Content and Writing

Each office or department website should communicate distinctives about the office or department, while reinforcing the fact that each individual aspect serves the same cohesive institution. Azusa Pacific University (APU) programs and the university as a whole will be judged, in part, by the quality of our publications, both online and in print.

All copy on the APU website is subject to the guidelines prescribed in the Editorial Style Guide for APU (PDF). For issues not covered in the style guide, please refer to the Chicago Manual of Style.

All college, department, course, faculty, or other webpages that provide specific university academic program information (requirements for majors, minors, credentials, certificates, or graduate degree programs) are required to use the official text of the academic program, as described in the current university catalog. This will prevent the confusion that results from various published versions of academic information. Any academic content that has not been approved by the provost, academic senate, and dean will not be posted, even if approval is pending.

It is critical that webpages hosted by APU not contain:

  • Defamatory, abusive, or harassing material
  • Offensive language
  • Pornographic material
  • Sexist or racist material

No APU webpage shall contain copyrighted material, whether graphics, photos, or text, without the author’s or publisher’s written permission.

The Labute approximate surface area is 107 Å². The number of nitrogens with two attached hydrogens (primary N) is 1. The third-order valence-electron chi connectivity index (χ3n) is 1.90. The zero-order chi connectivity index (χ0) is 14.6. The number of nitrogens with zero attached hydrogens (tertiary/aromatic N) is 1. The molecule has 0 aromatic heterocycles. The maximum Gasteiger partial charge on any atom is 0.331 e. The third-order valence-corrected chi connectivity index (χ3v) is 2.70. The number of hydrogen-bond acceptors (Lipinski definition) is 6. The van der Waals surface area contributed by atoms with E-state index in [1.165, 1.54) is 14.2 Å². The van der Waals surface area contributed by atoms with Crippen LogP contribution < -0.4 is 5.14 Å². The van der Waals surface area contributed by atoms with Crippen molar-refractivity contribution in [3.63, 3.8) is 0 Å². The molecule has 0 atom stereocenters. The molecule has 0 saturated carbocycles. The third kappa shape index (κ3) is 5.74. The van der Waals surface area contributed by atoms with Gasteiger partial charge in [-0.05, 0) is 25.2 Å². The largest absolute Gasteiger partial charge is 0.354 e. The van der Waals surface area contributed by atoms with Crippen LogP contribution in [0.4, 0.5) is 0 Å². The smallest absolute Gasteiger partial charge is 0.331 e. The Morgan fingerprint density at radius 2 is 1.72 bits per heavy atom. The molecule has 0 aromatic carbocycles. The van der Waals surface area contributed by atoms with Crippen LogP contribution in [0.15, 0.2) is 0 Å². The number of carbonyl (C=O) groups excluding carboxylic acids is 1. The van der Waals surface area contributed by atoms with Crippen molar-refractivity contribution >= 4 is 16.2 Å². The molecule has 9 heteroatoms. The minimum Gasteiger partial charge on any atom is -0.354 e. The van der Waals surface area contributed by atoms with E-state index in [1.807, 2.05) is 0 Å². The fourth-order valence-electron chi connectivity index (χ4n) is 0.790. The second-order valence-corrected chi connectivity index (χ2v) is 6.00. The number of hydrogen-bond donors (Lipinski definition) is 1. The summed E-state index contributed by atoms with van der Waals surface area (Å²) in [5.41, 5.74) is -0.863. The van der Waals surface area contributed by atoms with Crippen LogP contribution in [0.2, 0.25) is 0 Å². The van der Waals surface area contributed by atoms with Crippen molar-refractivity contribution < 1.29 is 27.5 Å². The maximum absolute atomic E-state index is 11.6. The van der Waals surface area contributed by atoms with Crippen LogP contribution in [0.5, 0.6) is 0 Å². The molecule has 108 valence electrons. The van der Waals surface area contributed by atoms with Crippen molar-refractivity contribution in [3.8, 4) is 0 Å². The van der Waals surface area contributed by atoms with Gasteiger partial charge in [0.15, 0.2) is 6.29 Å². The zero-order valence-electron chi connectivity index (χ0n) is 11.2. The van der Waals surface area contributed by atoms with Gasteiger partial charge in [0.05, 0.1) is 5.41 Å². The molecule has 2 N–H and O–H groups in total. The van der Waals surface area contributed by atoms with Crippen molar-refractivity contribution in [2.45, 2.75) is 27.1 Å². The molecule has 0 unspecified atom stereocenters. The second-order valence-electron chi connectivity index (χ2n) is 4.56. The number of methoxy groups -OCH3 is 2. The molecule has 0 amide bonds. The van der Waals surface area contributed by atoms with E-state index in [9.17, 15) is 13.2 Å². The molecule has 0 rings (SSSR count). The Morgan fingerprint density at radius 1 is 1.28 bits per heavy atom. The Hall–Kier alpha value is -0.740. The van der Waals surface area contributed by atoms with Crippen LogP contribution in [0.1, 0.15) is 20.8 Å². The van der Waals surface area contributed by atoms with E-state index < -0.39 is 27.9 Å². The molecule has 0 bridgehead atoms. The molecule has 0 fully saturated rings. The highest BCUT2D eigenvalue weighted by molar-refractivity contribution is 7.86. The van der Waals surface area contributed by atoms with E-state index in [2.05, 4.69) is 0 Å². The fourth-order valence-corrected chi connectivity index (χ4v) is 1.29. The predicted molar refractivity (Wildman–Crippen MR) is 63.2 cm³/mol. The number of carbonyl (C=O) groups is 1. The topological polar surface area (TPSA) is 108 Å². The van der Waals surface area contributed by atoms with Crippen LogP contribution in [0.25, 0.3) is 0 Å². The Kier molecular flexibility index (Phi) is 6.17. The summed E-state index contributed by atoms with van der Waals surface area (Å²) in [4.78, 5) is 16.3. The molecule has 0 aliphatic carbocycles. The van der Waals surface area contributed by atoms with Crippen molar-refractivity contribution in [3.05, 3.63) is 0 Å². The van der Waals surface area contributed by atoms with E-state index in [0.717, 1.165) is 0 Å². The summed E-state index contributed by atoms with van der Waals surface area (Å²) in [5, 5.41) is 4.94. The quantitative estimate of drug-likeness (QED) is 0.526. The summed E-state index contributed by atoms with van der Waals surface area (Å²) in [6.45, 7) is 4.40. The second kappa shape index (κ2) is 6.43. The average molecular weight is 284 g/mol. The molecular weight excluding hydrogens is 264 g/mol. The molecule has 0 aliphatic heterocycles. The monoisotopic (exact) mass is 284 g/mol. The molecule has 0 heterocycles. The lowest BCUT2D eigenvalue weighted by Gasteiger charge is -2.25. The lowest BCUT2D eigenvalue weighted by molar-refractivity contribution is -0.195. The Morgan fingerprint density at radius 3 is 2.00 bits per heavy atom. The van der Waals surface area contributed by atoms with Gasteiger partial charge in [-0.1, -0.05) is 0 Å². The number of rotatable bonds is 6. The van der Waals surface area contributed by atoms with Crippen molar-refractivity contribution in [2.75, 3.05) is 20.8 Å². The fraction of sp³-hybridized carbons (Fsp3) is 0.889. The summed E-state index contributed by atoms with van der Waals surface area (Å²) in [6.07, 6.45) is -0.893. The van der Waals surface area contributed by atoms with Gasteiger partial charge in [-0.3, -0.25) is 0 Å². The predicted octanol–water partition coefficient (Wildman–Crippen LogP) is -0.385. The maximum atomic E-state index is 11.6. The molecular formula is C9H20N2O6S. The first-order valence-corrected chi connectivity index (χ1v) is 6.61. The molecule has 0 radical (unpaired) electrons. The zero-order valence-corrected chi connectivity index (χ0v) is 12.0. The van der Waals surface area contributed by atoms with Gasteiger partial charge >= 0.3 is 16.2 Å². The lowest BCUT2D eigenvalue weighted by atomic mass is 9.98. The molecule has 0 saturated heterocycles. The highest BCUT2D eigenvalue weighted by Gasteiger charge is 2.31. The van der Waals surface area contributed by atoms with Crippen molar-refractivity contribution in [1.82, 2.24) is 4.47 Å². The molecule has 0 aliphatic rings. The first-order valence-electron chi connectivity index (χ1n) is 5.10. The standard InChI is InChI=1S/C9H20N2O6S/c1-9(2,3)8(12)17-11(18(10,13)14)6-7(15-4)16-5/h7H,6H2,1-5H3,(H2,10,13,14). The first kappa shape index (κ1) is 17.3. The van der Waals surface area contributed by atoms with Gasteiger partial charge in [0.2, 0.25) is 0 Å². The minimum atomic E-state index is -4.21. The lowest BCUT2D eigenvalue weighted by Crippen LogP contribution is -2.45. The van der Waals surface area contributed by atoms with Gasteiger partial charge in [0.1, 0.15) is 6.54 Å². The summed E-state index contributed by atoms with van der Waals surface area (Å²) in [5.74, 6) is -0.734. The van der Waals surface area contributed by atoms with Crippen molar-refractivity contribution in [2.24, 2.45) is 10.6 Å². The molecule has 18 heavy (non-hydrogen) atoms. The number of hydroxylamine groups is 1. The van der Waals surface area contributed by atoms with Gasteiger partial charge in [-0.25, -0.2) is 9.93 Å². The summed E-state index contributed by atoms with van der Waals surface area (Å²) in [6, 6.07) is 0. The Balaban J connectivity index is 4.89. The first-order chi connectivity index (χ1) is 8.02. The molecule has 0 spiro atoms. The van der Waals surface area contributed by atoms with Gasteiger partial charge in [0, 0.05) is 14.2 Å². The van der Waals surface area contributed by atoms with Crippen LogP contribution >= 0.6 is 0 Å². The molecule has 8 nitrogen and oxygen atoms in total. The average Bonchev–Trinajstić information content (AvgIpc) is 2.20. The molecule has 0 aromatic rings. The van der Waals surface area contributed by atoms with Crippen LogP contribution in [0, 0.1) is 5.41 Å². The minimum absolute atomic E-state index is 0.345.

No individual’s personal data (e.g., home phone number, address, etc.) shall be used on an APU website unless written permission is obtained.

Guidelines for Writing for the Web

Effective Web copy follows these general guidelines:

  • Visitors to a particular office or department site should know exactly whose site they are looking at (e.g., School of Music, Department of Art and Design, International Center) and understand its purpose.
  • Copy must be clear, short, and direct. Web readers tend to skip from one page to another, and from one link to another, rather than reading pages sequentially. They glean their information in bite-sized chunks, rather than long paragraphs as is common when reading traditional print materials (e.g., brochure, newspaper, journal, etc.).
  • Abbreviations and acronyms must be spelled out the first time they are used on each page; think of each page as being self-contained.
  • Keep in mind that good content drives an academic website. It is important that the copy generated reflect the university’s high communication standards. Therefore, no slang or colloquialisms are permitted (please refer to the Editorial Style Manual for APU (PDF) for parameters and specific rules).